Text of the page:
I was waiting for this station. Not about to miss this picture.
Classic rock music buffs are familiar with the Little River Band. On the highway near this stations is where they found their name. Quoting from wikipedia…
“After their return to Australia [from the UK], the members began rehearsing in February 1975, still using the name of Mississippi. In Wheatley’s autobiography, Paper Paradise (1999), he described how they obtained their name: “It was now time to get out of the rehearsal room and play to a live audience – somewhere without any fanfare, somewhere out of the way. I booked the Golfview Hotel in Geelong for the Saturday night of 1 March 1975. While travelling to the venue down the Geelong Road from Melbourne, we passed the turn-off for Little River. From the back of the truck Glenn Shorrock shouted, ‘What about the Little River Band’? And so, that night the Golfview Hotel witnessed the first performance of the Little River Band, albeit advertised on the marquee as Mississippi.” On 20 March 1975 they played their first official gig under their new name at Martini’s Hotel in Carlton. They played a return gig at the Golfview Hotel five days later. “
The rest is history. Possibly the most influential rock band from Australia, in my opinion.
I loved this story and had to include it. The LRB has always been a favorite of mine.
Into Geelong, we had about a 40 minute wait for the bus.
This station is a major intersection for commuters heading to Melbourne for work. Buses are constantly in and out, meeting the trains. We were first in line so Praxy and I scored the front seat. The country rolled by, ocean side.
A lighthouse in the distance
At 61 kilometers, it’s still close to an hour to Apollo Bay from here. The road is twisty and slow. Who wants to hurry? I wanted to see the scenery.
The bus stopped infrequently and only to let passengers on and off. It’s a little over a two hour ride from Geelong to Apollo Bay.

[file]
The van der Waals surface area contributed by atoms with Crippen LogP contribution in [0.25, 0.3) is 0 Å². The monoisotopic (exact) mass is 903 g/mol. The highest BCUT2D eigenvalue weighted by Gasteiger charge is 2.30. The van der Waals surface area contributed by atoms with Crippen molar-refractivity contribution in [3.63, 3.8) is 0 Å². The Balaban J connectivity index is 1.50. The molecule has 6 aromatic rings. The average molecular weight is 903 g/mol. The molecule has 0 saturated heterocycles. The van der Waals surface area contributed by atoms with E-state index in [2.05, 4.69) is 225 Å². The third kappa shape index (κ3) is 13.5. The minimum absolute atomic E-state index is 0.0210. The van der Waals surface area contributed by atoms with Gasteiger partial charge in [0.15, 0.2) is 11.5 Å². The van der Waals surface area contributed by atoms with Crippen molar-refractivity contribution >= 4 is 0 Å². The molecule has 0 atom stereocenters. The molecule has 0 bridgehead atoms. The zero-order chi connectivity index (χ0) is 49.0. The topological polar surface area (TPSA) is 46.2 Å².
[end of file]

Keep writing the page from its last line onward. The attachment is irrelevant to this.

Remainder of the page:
This view shows up constantly on the internet.
Odd plastic statues.
Fires raced through here 2 years ago destroying over 100 houses. This is the aftermath.
Odd rock formations, Apollo Bay in the distance.
This is another Vline bus, but has a different branding on it. Something to do with being out of the Melbourne transit system. We were a little late so we only had about 20 minutes for lunch. We didn’t dare leave the immediate area, concerned the bus might leave without us.
Back on a different bus and off across the toe of Australia.
I have to admit that at this point I was a little bummed out. I’d heard so much about the great ocean road, this was a bit of a let down. Then…the real show began. Back to the ocean and the driver announced “30 minute stop at the 12 apostles”. We jumped out for this.
With the exception of Ayers Rock, this is probably the most famous vista in Australia. I even saw a 20X24 inch blow up sitting at the camera department in Costco two days ago.
The “12” are down to about 7. Storms have been reeking havoc. But this is still a most wondrous site. And very popular.
Nope, that’s not a line of army ants. It’s people. Hundreds of them. Many, many Chinese now visit Australia. Perhaps a third of these people are Chinese tourists.